Report from the Regional Camogie Feile na nGael 2024

There is something about parents bringing their children to sport or even the other way around that is very healthy and wonderful.

After all the hard work on the training field and in their matches to date all the excitement in the build up, there was an atmosphere of quiet tension as the Camogs arrived at Mullaghbawn in deepest South Armagh on Saturday morning for their first experience of a Feile.
Even though no snow was forecast, Brian the Tradesman and Paula the Practical had erected a Gazebo at the side of the pitch which was very helpful as it allowed the players and their swell of followers a place to populate.
In the glorious June sunshine and not knowing what to expect from any of the opposing teams, it was a relief to get the first match against Tullysaran from Armagh started.
The pitch was big and as green as a lettuce but I don’t think the Camogs were looking at the scenery too much as the sliotar at times was at times travelling faster than their legs. They also had to be more careful in possession as quite clearly, the standard of camogie was very good and likewise the quality.
There were opportunities for Carryduff to score in the small parallelogram which weren’t executed so any scores that were coming were only like a little stream and the first match ended up in an agonising narrow defeat.
This gave the coaches and the players a time to reset themselves along with their confidence, but their supporters weren’t overly worried as it was only their first game.
Their next opposition was Kiltegan from Wicklow who used the age old formula where you look for your points and your goals look for themselves. The team from the garden county produced some towering scores from far out the field which was very hard to defend against but the Carryduff fledging’s kept their shape like a perfect sandwich (good around the edges with nothing protruding) to finish stronger but alas on the wrong side of the result.
This gave them some heart as they faced Tattyreagh GAC from Tyrone and this turned out to be an apprehensive match with two very evenly matched sides where chances were hard to get and Carryduff were somewhat unlucky to lose it.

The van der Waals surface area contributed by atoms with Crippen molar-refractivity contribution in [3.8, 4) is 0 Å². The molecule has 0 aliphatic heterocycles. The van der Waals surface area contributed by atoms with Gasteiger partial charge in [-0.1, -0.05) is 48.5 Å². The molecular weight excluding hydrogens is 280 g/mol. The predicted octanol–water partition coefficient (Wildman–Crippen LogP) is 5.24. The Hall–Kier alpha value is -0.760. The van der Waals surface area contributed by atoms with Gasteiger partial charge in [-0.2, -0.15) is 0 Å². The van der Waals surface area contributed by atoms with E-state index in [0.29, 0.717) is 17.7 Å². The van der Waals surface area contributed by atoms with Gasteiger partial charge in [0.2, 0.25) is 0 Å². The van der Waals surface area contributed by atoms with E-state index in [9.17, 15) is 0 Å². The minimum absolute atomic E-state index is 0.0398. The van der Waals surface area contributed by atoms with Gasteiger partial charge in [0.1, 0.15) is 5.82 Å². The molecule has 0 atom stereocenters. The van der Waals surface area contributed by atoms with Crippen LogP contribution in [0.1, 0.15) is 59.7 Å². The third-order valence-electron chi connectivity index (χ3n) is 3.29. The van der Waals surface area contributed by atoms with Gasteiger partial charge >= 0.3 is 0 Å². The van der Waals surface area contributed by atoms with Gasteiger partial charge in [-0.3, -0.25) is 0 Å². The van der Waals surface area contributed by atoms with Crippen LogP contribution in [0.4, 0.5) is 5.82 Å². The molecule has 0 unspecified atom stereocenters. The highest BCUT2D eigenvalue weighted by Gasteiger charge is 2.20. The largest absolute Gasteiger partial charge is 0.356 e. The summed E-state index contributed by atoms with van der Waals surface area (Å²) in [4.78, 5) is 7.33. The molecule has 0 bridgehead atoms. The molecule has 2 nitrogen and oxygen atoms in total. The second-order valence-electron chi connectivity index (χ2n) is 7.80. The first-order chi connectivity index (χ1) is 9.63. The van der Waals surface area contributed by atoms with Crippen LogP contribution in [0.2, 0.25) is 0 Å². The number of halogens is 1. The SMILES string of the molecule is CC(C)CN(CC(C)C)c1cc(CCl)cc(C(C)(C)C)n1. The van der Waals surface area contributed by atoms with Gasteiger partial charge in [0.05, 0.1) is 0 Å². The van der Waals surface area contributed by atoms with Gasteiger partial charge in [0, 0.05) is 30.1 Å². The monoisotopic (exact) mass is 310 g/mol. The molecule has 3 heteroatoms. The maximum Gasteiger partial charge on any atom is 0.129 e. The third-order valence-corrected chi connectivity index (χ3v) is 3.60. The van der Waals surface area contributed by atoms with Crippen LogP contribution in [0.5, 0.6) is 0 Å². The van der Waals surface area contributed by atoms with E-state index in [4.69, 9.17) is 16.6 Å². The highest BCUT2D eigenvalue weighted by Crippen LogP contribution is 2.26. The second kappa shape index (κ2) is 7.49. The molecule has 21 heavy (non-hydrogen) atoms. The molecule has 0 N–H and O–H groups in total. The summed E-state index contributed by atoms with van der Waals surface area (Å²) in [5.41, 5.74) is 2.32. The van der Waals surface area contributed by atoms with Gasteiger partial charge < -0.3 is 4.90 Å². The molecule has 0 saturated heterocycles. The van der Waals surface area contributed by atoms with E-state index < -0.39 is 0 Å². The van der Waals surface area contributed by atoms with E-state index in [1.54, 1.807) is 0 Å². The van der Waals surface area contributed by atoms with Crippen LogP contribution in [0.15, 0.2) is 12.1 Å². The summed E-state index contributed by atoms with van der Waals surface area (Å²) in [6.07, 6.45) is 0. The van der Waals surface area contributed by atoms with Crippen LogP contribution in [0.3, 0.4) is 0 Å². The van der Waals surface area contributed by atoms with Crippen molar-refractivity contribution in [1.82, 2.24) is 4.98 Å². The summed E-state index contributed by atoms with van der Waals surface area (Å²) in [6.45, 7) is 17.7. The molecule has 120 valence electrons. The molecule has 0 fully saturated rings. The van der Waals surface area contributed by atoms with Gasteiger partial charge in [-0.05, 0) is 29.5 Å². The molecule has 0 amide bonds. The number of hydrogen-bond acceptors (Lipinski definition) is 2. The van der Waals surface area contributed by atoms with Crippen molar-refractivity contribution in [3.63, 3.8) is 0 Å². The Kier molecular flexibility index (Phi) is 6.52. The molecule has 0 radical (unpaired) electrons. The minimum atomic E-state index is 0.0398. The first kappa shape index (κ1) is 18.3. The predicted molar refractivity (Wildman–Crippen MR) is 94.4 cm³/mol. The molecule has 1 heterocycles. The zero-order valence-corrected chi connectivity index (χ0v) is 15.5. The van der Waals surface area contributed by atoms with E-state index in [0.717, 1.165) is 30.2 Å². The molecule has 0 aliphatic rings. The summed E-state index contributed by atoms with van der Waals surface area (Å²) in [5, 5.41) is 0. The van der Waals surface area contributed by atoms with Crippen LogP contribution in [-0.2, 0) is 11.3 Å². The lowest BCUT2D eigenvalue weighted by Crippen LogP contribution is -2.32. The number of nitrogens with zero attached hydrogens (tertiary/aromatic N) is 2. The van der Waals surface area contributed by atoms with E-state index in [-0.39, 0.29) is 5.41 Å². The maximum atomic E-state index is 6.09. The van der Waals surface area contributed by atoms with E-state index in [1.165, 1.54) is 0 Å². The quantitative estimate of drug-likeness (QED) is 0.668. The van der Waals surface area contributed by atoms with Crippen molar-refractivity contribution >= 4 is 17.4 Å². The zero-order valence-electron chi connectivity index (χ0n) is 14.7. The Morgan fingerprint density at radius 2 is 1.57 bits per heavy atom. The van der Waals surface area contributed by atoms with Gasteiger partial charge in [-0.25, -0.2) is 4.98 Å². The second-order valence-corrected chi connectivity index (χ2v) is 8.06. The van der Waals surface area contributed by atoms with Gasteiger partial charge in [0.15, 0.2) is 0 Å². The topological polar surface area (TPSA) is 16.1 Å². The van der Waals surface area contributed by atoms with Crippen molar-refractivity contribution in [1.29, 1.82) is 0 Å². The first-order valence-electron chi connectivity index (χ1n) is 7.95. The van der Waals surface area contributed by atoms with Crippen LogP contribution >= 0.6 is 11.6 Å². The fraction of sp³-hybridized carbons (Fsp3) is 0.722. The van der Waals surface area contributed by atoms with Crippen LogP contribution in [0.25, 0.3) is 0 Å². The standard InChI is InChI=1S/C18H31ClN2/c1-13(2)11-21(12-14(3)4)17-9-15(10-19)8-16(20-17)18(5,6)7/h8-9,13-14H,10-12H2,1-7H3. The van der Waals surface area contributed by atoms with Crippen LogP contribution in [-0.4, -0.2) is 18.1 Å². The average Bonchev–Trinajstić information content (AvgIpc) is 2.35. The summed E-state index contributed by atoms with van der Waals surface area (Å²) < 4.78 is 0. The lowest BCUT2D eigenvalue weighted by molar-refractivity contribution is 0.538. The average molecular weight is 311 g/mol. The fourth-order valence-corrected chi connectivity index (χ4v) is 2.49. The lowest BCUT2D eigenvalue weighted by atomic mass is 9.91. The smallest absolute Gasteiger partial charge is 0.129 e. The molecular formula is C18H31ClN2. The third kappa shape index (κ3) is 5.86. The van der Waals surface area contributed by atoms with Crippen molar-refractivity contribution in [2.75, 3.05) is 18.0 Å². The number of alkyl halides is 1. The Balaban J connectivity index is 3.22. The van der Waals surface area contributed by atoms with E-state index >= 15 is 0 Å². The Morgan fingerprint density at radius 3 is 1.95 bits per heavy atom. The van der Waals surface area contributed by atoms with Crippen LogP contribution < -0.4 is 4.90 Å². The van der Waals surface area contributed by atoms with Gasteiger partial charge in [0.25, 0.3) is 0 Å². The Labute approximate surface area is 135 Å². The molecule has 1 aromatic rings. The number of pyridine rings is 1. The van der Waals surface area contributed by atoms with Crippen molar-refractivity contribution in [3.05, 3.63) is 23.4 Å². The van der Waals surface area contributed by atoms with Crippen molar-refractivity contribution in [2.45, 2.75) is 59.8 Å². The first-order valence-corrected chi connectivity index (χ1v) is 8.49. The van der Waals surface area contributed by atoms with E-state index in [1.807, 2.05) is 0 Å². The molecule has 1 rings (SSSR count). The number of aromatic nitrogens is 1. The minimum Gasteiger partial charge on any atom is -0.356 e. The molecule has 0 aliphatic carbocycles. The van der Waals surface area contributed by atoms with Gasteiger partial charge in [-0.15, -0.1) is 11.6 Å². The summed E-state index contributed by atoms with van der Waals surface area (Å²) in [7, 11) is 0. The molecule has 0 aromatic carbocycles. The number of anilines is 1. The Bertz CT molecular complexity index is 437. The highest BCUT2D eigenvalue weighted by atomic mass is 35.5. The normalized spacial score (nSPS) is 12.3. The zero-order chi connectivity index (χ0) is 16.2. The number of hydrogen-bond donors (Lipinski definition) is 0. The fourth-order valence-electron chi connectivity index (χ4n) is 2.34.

This now meant that Carryduff qualified to face the hosts, Mullaghbawn in the Shield Semi-Final and it was a case of a big performance being needed.
The coaches knew that the girls had distilled experience from their earlier group matches and they had them convinced that they a great chance.
There was a multitude of emotions for the next of kin present (this writer can only speak for the males amongst them, never mind the women and children) as the Carryduff Camogs stepped into the arena but knowing the attitude of the players and their spirit, it was as the late, great Micheal O Muircheartaigh once said, it was now between God and the Referee.
It turned out to be an match full of absorbing action with each side giving little away. Carryduff were simply superb, abounding with more confidence and their players were like a patchwork quilt that contained many bright colours.
It was dramatic as both teams went looking to find the winner, the pendulum swinging both ways and as we were all looking at our watches, Mullaghbawn landed a sucker score to leave it a dramatic draw at the end of regulation time.
Extra time beckoned and both teams went at it full tilt to strive and pull clear. The supporters that were still breathing easily by this stage flexed their vocal muscles as if they might explode! The Armagh side edged ahead and then just as a Carryduff player was in full flight in a clear scoring position for a winner, there was controversy as a tug on their jersey was dubiously missed by the referee to dash their hopes for a final place.
What a day for this group of Carryduff Camogs, all the players involved contributed and never lost their heads or heart. This was their first close up view of a Feile Competition like this. Other teams had craft, they didn’t get as much leeway on the referring decisions but above all it was sporting.
Such a meaningful experience.
It is always important to remember the wise words of the Hurler’s Prayer that it “isn’t whether we won or lost, but how we played the game”.

As for these young Camogs, I have been thinking of the words of Alan Hansen, the former Liverpool soccer player (now thankfully recovering from illness) who infamously once said “You can’t win anything with kids”. I don’t know if Alan was ever in Mullaghbawn or Carryduff but just as he was proved dramatically wrong about his predication long, long ago, these group of Camogs have the world at their feet and in their sticks!

As for the Coaches involved in this group (they know who they are), they remind me of a generic mix of a character called Caractacus Potts from Chitty-Chitty-Bang-Bang.
Caractacus was a kind and well meaning inventor who would do anything to please his and indeed all children, no matter how hopeless and spent all his free time playing with them. He rebuilt them a car to have new adventures in and that is what these devoted group of coaches, each with all their own special characteristics have done. Take a bow!

Carryduff Players involved on this adventure were;
Abigail, Amelia, Annie, Aoibhe, Aoife G, Caitlin B, Caitriona, Caoimhe D, Caoimhe G, Cara, Emily, Erin, Evie, Fiona, Katie, Lucy, Olivia, Orla, Aoife McG, Caitlin F, Eodain, Ellie, Emma, Jessica and Sophia.


By communications Wed 26th Jun